BAE Systems Tempest


Team tempest.jpg
BAE Systems conceptual illustration
Role Sixth-generation jet fighter
National origin United Kingdom[1][2][3]
Introduction Planned for 2035
Status Under development

The BAE Systems Tempest[4] is a proposed fighter aircraft concept that is under development in the United Kingdom for the British Royal Air Force, Swedish Air Force[5] and the Italian Air Force (AMI).[6][7] It is being developed under the Future Combat Air System (UK) programme by a consortium known as "Team Tempest",[8] consisting of the UK Ministry of Defence, BAE Systems, Rolls-Royce, Leonardo S.p.A. and MBDA. The aircraft is intended to enter service from 2035 replacing the Eurofighter Typhoon aircraft in service with the RAF and AMI and the JAS 39 Gripen in Swedish service. Two billion pounds will be spent by the British government on the project by 2025.[9]


In July 2018, the Ministry of Defence (MoD) published its Combat Air Strategy. The key elements of this are:[10][11]

  • Continued development of the Typhoon.
  • Implement the Future Combat Air System Technology Initiative, established by the 2015 Strategic Defence and Security Review.
  • Study of Typhoon replacement programmes.
  • "Build on or establish new [international] partnerships to deliver future requirements."
  • Focus on affordability.

The document describes combat air as "An aircraft, manned or unmanned, whose prime function is to conduct air-to-air and/or air-to-surface combat operations in a hostile and/or contested environment, whilst having the ability to concurrently conduct surveillance, reconnaissance, electronic warfare and command and control tasks."[11]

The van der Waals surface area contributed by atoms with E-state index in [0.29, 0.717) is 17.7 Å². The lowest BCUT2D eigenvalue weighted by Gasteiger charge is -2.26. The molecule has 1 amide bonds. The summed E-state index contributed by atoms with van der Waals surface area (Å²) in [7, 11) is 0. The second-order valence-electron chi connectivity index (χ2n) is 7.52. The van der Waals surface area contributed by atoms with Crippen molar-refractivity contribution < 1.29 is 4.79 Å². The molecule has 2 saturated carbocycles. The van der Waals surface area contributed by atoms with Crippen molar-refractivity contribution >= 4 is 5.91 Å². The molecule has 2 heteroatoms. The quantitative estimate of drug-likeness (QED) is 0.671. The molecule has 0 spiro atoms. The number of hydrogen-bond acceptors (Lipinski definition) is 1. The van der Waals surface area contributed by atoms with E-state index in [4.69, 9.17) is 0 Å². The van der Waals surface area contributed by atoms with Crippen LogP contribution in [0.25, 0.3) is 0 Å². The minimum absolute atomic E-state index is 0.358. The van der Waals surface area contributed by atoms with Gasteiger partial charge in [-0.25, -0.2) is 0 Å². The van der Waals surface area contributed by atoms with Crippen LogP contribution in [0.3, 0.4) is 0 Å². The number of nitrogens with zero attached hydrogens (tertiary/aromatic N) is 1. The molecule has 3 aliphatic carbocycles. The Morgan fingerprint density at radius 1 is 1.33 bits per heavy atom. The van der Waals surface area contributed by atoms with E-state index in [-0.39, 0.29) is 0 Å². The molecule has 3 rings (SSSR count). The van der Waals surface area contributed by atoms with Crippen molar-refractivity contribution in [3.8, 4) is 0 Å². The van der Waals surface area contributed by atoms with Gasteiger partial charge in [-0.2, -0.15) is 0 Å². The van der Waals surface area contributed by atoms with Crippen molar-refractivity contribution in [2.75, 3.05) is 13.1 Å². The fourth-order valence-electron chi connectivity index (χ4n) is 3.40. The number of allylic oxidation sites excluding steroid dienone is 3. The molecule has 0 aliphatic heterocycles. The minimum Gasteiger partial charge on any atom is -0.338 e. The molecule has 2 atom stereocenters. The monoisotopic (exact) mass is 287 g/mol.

On 16 July 2018, the then Defence Secretary Gavin Williamson introduced the Tempest programme at the Farnborough Airshow as part of the Combat Air Strategy.[12] It will be a sixth-generation jet fighter incorporating several new technologies, swarming drones, directed-energy weapons and hypersonic weapons.[13] The RAF's Second World War Hawker Tempest fighter also followed a Typhoon.[14]

On 19 July 2019, Sweden and the United Kingdom signed a memorandum of understanding (MoU) to explore ways of jointly developing sixth-generation air combat technologies.[15] Italy announced its involvement in Team Tempest on 10 September 2019, during DSEI 2019.[16] The Statement of Intent was signed between the UK participant bodies and Italian participant companies (Leonardo Italy, Elettronica, Avio Aero and MBDA Italy).[17] This was confirmed by the signing of a trilateral MoU by Italy, Sweden and the UK on 21 December 2020, "defining general principles for co-operation on an equal basis between the three countries".[18] In 2019, India and Japan were also invited to join the project.[19][20]